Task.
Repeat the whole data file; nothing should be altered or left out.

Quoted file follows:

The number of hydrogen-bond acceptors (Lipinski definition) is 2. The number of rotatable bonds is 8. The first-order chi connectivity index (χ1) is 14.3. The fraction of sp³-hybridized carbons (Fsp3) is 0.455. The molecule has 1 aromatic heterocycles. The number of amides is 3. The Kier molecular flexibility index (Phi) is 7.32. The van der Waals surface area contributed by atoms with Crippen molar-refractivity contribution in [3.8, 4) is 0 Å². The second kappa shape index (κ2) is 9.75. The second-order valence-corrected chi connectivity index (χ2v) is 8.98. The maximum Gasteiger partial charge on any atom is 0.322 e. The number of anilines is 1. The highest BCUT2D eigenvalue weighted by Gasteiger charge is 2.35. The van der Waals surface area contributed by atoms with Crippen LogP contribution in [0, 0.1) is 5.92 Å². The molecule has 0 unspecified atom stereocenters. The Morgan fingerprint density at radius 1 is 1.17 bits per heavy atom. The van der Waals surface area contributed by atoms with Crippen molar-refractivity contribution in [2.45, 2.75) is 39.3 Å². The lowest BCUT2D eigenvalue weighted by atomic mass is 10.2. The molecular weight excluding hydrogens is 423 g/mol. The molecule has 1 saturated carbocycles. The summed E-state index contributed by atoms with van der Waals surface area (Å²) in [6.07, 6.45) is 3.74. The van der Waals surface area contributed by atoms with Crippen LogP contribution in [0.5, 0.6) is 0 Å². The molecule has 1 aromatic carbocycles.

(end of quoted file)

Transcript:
The number of hydrogen-bond acceptors (Lipinski definition) is 2. The number of rotatable bonds is 8. The first-order chi connectivity index (χ1) is 14.3. The fraction of sp³-hybridized carbons (Fsp3) is 0.455. The molecule has 1 aromatic heterocycles. The number of amides is 3. The Kier molecular flexibility index (Phi) is 7.32. The van der Waals surface area contributed by atoms with Crippen molar-refractivity contribution in [3.8, 4) is 0 Å². The second kappa shape index (κ2) is 9.75. The second-order valence-corrected chi connectivity index (χ2v) is 8.98. The maximum Gasteiger partial charge on any atom is 0.322 e. The number of anilines is 1. The highest BCUT2D eigenvalue weighted by Gasteiger charge is 2.35. The van der Waals surface area contributed by atoms with Crippen LogP contribution in [0, 0.1) is 5.92 Å². The molecule has 0 unspecified atom stereocenters. The Morgan fingerprint density at radius 1 is 1.17 bits per heavy atom. The van der Waals surface area contributed by atoms with Crippen molar-refractivity contribution in [2.45, 2.75) is 39.3 Å². The lowest BCUT2D eigenvalue weighted by atomic mass is 10.2. The molecular weight excluding hydrogens is 423 g/mol. The molecule has 1 saturated carbocycles. The summed E-state index contributed by atoms with van der Waals surface area (Å²) in [6.07, 6.45) is 3.74. The van der Waals surface area contributed by atoms with Crippen LogP contribution in [0.5, 0.6) is 0 Å². The molecule has 1 aromatic carbocycles.